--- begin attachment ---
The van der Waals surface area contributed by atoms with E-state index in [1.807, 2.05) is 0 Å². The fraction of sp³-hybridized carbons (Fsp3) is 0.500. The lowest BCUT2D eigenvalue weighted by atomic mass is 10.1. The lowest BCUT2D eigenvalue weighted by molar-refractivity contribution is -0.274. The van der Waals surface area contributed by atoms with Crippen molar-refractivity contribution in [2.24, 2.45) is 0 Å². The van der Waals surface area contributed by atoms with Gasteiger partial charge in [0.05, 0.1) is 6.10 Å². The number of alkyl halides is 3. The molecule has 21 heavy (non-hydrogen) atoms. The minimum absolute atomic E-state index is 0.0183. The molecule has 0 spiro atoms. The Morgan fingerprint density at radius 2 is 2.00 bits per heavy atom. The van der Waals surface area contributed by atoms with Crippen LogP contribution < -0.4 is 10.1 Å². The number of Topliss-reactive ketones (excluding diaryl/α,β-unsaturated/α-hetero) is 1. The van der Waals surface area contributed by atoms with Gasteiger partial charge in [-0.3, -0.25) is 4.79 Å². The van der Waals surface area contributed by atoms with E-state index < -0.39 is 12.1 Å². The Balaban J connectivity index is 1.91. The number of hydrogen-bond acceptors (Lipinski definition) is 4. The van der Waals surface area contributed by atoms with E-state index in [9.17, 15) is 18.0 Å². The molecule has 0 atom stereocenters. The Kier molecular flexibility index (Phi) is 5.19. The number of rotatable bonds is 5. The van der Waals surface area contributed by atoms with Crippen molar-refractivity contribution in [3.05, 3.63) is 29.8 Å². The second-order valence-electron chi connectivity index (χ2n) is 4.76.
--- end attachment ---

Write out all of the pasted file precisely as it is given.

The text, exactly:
The van der Waals surface area contributed by atoms with E-state index in [1.807, 2.05) is 0 Å². The fraction of sp³-hybridized carbons (Fsp3) is 0.500. The lowest BCUT2D eigenvalue weighted by atomic mass is 10.1. The lowest BCUT2D eigenvalue weighted by molar-refractivity contribution is -0.274. The van der Waals surface area contributed by atoms with Crippen molar-refractivity contribution in [2.24, 2.45) is 0 Å². The van der Waals surface area contributed by atoms with Gasteiger partial charge in [0.05, 0.1) is 6.10 Å². The number of alkyl halides is 3. The molecule has 21 heavy (non-hydrogen) atoms. The minimum absolute atomic E-state index is 0.0183. The molecule has 0 spiro atoms. The Morgan fingerprint density at radius 2 is 2.00 bits per heavy atom. The van der Waals surface area contributed by atoms with Crippen LogP contribution < -0.4 is 10.1 Å². The number of Topliss-reactive ketones (excluding diaryl/α,β-unsaturated/α-hetero) is 1. The van der Waals surface area contributed by atoms with Gasteiger partial charge in [-0.3, -0.25) is 4.79 Å². The van der Waals surface area contributed by atoms with E-state index < -0.39 is 12.1 Å². The Balaban J connectivity index is 1.91. The number of hydrogen-bond acceptors (Lipinski definition) is 4. The van der Waals surface area contributed by atoms with E-state index in [9.17, 15) is 18.0 Å². The molecule has 0 atom stereocenters. The Kier molecular flexibility index (Phi) is 5.19. The number of rotatable bonds is 5. The van der Waals surface area contributed by atoms with Crippen molar-refractivity contribution in [3.05, 3.63) is 29.8 Å². The second-order valence-electron chi connectivity index (χ2n) is 4.76.